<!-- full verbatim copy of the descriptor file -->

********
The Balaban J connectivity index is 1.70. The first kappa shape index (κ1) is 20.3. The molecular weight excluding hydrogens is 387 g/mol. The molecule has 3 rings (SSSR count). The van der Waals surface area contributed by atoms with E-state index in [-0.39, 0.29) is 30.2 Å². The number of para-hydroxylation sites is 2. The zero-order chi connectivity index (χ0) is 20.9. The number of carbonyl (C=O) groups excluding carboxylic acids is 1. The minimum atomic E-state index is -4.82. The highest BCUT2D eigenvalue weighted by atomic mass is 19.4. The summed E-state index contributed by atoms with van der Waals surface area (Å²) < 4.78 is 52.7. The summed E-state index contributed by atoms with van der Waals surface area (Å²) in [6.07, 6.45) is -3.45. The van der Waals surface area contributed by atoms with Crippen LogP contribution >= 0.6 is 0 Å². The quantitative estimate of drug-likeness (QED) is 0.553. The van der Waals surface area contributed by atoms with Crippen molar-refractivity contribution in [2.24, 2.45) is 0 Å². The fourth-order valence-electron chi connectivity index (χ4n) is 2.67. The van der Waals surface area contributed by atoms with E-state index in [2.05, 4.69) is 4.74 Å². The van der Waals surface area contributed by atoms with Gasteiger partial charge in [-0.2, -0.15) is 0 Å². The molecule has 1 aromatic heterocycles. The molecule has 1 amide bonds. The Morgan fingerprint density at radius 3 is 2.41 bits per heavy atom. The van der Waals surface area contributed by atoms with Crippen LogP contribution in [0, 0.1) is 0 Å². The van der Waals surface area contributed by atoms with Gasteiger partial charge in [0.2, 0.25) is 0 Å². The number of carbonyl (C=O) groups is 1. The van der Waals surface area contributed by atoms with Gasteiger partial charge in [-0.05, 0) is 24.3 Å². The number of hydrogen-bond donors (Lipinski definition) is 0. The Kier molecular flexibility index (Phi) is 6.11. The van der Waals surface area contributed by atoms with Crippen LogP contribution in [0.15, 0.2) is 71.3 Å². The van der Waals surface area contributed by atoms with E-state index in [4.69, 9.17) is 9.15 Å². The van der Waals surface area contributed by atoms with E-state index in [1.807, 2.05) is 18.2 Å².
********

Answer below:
The Balaban J connectivity index is 1.70. The first kappa shape index (κ1) is 20.3. The molecular weight excluding hydrogens is 387 g/mol. The molecule has 3 rings (SSSR count). The van der Waals surface area contributed by atoms with E-state index in [-0.39, 0.29) is 30.2 Å². The number of para-hydroxylation sites is 2. The zero-order chi connectivity index (χ0) is 20.9. The number of carbonyl (C=O) groups excluding carboxylic acids is 1. The minimum atomic E-state index is -4.82. The highest BCUT2D eigenvalue weighted by atomic mass is 19.4. The summed E-state index contributed by atoms with van der Waals surface area (Å²) < 4.78 is 52.7. The summed E-state index contributed by atoms with van der Waals surface area (Å²) in [6.07, 6.45) is -3.45. The van der Waals surface area contributed by atoms with Crippen LogP contribution >= 0.6 is 0 Å². The quantitative estimate of drug-likeness (QED) is 0.553. The van der Waals surface area contributed by atoms with Crippen molar-refractivity contribution in [2.24, 2.45) is 0 Å². The fourth-order valence-electron chi connectivity index (χ4n) is 2.67. The van der Waals surface area contributed by atoms with E-state index in [2.05, 4.69) is 4.74 Å². The van der Waals surface area contributed by atoms with Gasteiger partial charge in [-0.2, -0.15) is 0 Å². The molecule has 1 aromatic heterocycles. The molecule has 1 amide bonds. The Morgan fingerprint density at radius 3 is 2.41 bits per heavy atom. The van der Waals surface area contributed by atoms with Crippen LogP contribution in [0, 0.1) is 0 Å². The van der Waals surface area contributed by atoms with Gasteiger partial charge in [0.2, 0.25) is 0 Å². The number of carbonyl (C=O) groups is 1. The van der Waals surface area contributed by atoms with Gasteiger partial charge in [-0.05, 0) is 24.3 Å². The number of hydrogen-bond donors (Lipinski definition) is 0. The Kier molecular flexibility index (Phi) is 6.11. The van der Waals surface area contributed by atoms with Crippen LogP contribution in [0.15, 0.2) is 71.3 Å². The van der Waals surface area contributed by atoms with E-state index in [4.69, 9.17) is 9.15 Å². The van der Waals surface area contributed by atoms with E-state index in [1.807, 2.05) is 18.2 Å².